The Case for Letting a Failing Arts Industry Die

Allowing arts organizations to die so others can sprout in their place isn't heartless or misguided, it's just the circle of life. Devon Smith at argues that the process of propping up failing organizations gets in the way of progress.

What's the Latest?

Devon Smith has a post up on Medium where she defends the decision to let under-performing arts organizations die. Smith argues that there exists something of a circle of life when it comes to the arts:

Tracked by their 990s, over the past 20 years, 40% of arts organizations have perished. But they are being replaced even faster. For every arts org that survived between 1990 — 2010, 2.6 more were born (NEA Research Art Works).

She also cites the emerging prevalence of nontraditional means of accessing art: Kickstarter, concerts, the internet, etc. The question arises: what purposes ought today's modern arts organization aspire to serve, and what do we do with organizations stuck in the past?

Smith's take:

"I don’t buy the idea that if our arts organizations die, so will our ability to access art."

What's the Big Idea?

To Smith, progress involves trimming the fat. If certain theatres, opera houses, or other non-profits aren't serving their audiences or artists, what point is there in keeping them alive? 

If we were focused on saving the best among us, we’d need to let go of some, maybe even many, of the rest. A productive crop can’t grow when it’s being choked off by weeds. The healthy can’t stay that way surrounded by a crowd of the sick. It’s hard to outrun the zombies if you have to carry the weak.

Smith goes on to argue that money invested in the arts would be better spent trying to invigorate newer organizations with progressive ideas. Funds that go toward propping up unsustainable archaic institutions end up hurting the arts community as a whole.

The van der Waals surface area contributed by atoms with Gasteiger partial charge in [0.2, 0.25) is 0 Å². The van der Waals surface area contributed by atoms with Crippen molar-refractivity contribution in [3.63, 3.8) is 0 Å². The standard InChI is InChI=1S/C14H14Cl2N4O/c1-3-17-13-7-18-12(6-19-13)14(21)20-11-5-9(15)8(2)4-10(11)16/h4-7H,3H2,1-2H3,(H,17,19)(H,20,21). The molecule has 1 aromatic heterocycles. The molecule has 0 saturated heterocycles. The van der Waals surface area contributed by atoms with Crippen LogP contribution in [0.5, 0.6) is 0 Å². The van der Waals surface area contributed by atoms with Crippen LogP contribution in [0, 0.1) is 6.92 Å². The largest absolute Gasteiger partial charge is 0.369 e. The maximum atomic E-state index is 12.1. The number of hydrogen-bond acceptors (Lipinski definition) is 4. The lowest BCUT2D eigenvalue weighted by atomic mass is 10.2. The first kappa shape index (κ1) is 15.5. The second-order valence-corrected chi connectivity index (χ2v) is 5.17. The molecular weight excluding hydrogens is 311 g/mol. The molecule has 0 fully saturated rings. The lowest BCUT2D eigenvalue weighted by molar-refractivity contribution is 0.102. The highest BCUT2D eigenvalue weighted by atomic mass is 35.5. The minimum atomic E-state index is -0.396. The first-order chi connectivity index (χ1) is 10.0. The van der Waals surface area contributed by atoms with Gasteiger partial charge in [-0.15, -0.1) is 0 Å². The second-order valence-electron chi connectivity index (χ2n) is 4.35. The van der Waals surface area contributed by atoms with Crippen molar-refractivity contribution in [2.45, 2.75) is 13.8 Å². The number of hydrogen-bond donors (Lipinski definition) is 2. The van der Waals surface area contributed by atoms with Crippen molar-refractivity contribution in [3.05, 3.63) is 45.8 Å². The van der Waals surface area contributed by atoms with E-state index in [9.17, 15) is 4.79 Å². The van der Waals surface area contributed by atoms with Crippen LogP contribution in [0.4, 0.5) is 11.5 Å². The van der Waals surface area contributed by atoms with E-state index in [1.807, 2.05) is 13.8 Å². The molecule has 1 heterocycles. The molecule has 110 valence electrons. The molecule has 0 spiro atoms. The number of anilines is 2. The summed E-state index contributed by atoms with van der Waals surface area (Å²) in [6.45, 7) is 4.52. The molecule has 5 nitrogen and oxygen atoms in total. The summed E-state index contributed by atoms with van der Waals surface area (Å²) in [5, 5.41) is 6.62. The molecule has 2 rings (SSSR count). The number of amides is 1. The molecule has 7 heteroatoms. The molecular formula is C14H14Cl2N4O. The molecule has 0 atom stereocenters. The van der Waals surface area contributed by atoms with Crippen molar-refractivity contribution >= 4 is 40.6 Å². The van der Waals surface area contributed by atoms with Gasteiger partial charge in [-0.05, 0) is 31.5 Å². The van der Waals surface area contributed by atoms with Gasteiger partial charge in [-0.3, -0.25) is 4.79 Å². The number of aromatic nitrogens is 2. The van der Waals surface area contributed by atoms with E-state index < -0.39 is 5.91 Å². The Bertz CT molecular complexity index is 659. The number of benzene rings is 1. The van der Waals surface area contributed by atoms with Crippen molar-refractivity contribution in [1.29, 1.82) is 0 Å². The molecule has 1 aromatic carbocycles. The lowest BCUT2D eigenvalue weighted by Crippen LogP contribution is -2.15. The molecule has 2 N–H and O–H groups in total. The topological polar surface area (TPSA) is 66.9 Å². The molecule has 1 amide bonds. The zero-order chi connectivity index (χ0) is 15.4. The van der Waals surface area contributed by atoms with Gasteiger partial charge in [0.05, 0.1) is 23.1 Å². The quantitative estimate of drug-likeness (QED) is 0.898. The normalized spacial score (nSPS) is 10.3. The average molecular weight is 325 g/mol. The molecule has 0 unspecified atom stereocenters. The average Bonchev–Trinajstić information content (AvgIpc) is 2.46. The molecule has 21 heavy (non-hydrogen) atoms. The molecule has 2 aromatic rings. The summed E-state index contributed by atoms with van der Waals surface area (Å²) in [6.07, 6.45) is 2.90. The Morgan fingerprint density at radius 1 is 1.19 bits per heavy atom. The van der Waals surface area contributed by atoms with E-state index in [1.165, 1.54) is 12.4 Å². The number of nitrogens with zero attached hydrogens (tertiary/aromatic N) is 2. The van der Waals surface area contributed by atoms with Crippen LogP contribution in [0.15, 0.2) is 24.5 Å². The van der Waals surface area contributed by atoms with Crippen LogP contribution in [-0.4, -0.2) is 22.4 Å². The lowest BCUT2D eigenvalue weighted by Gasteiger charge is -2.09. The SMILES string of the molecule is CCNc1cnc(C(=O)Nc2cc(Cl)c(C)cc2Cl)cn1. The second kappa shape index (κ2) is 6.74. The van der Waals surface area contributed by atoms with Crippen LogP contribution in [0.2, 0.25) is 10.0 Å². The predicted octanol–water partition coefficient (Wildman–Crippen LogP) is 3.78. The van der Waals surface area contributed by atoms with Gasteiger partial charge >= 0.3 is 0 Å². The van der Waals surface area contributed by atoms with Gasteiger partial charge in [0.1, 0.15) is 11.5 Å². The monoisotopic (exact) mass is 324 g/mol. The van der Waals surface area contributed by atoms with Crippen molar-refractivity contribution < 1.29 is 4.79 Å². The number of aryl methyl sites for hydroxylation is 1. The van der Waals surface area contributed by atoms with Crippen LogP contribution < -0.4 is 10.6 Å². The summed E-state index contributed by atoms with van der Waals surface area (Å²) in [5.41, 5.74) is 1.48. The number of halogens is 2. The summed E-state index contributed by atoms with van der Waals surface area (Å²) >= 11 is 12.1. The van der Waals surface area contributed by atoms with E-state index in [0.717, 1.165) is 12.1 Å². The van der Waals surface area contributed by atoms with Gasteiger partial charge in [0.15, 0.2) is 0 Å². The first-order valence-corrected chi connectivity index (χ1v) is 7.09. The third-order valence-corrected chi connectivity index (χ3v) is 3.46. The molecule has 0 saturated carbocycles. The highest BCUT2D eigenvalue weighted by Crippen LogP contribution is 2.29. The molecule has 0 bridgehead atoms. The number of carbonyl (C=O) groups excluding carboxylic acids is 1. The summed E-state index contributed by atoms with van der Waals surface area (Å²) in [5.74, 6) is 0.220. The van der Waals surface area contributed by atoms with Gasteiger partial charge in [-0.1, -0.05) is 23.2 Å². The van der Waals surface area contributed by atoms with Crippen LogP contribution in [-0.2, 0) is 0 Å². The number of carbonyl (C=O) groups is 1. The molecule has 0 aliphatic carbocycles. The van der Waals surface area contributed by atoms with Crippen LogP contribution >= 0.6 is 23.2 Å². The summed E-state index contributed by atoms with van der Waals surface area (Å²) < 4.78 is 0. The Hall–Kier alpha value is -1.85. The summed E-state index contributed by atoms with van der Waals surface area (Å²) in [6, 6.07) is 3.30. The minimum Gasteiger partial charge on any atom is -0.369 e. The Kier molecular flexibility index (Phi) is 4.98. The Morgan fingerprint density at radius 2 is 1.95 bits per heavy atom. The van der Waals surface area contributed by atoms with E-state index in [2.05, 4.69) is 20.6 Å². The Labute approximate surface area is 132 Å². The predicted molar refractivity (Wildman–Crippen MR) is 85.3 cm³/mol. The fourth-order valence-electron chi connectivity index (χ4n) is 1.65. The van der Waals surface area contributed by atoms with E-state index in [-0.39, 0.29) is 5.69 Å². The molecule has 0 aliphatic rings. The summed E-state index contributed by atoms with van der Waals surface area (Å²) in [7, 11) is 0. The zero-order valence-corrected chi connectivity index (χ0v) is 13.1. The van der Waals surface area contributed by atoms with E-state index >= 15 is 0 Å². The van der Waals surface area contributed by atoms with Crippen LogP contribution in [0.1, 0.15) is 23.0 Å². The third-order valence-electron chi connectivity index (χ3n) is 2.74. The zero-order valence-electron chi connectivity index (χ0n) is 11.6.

One can make a few easy critiques of Smith's argument -- she doesn't aptly define what a "failing" means. In some places she describes it as the entire industry, at others you get the feeling she means specific administrator-led organizations. Ultimately, Smith punts on that issue. While she offers a lot of thoughtfulness in her post, there's very little concrete amid her wandering through abstraction.

And that's not necessarily a bad thing.

What this inevitably leads to a discussion of art -- what it does and the way it change in times of great cultural shift. One interesting connection Smith makes is a comparison between art and journalism, another field that has experienced serious external and internal disruption in recent years. The journalism world was forced to adapt to technological change. Do we see the same thing with art? And does "traditional" art really exist in an apples to apples relationship with newspapers or magazines? That's certainly debatable.

Smith seems to come from a position where art exists as something people do to commemorate the present time. For others, art is something that's taken in to touch the past -- art as museum piece, in a way. The reason society maintains museums -- both literal and figurative -- is to acknowledge our culture's link to times before. Is there room for that in a world where the arts industry is euthanized? 

One point that Smith continuously strikes is that failure and death are a part of life, natural points in the process of any system. Propping up arts organizations precludes the fruition of natural progress. It's better to unplug than to feebly scratch away for fleeting life. It's a fascinating take.

Read Devon Smith's post on Medium and tell us what you think. 

Photo credit: Viorel Sima / Shutterstock

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